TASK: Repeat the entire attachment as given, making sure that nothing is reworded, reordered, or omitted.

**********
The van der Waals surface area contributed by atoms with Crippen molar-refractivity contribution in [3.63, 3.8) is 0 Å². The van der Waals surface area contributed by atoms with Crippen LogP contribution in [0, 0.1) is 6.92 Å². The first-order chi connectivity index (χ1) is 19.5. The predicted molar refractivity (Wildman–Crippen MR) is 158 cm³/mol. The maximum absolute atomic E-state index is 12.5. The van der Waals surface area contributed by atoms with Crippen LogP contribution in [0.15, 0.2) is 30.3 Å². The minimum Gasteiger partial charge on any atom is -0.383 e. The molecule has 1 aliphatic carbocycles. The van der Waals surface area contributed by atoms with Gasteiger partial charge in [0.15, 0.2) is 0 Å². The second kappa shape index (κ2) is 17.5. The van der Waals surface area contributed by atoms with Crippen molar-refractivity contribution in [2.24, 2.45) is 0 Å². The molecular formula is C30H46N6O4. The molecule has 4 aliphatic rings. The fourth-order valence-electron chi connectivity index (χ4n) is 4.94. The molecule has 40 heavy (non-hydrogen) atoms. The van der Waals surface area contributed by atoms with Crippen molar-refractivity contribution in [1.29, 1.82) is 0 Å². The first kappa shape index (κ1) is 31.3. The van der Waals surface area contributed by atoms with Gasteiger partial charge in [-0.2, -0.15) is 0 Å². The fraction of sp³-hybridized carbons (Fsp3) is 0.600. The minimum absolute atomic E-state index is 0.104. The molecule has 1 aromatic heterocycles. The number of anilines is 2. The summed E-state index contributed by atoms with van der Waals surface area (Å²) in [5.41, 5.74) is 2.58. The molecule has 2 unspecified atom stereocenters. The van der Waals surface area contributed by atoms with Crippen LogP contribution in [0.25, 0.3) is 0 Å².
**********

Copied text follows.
The van der Waals surface area contributed by atoms with Crippen molar-refractivity contribution in [3.63, 3.8) is 0 Å². The van der Waals surface area contributed by atoms with Crippen LogP contribution in [0, 0.1) is 6.92 Å². The first-order chi connectivity index (χ1) is 19.5. The predicted molar refractivity (Wildman–Crippen MR) is 158 cm³/mol. The maximum absolute atomic E-state index is 12.5. The van der Waals surface area contributed by atoms with Crippen LogP contribution in [0.15, 0.2) is 30.3 Å². The minimum Gasteiger partial charge on any atom is -0.383 e. The molecule has 1 aliphatic carbocycles. The van der Waals surface area contributed by atoms with Gasteiger partial charge in [0.15, 0.2) is 0 Å². The second kappa shape index (κ2) is 17.5. The van der Waals surface area contributed by atoms with Crippen molar-refractivity contribution in [2.24, 2.45) is 0 Å². The molecular formula is C30H46N6O4. The molecule has 4 aliphatic rings. The fourth-order valence-electron chi connectivity index (χ4n) is 4.94. The molecule has 40 heavy (non-hydrogen) atoms. The van der Waals surface area contributed by atoms with Crippen molar-refractivity contribution in [1.29, 1.82) is 0 Å². The first kappa shape index (κ1) is 31.3. The van der Waals surface area contributed by atoms with Gasteiger partial charge in [-0.2, -0.15) is 0 Å². The fraction of sp³-hybridized carbons (Fsp3) is 0.600. The minimum absolute atomic E-state index is 0.104. The molecule has 1 aromatic heterocycles. The number of anilines is 2. The summed E-state index contributed by atoms with van der Waals surface area (Å²) in [5.41, 5.74) is 2.58. The molecule has 2 unspecified atom stereocenters. The van der Waals surface area contributed by atoms with Crippen LogP contribution in [0.25, 0.3) is 0 Å².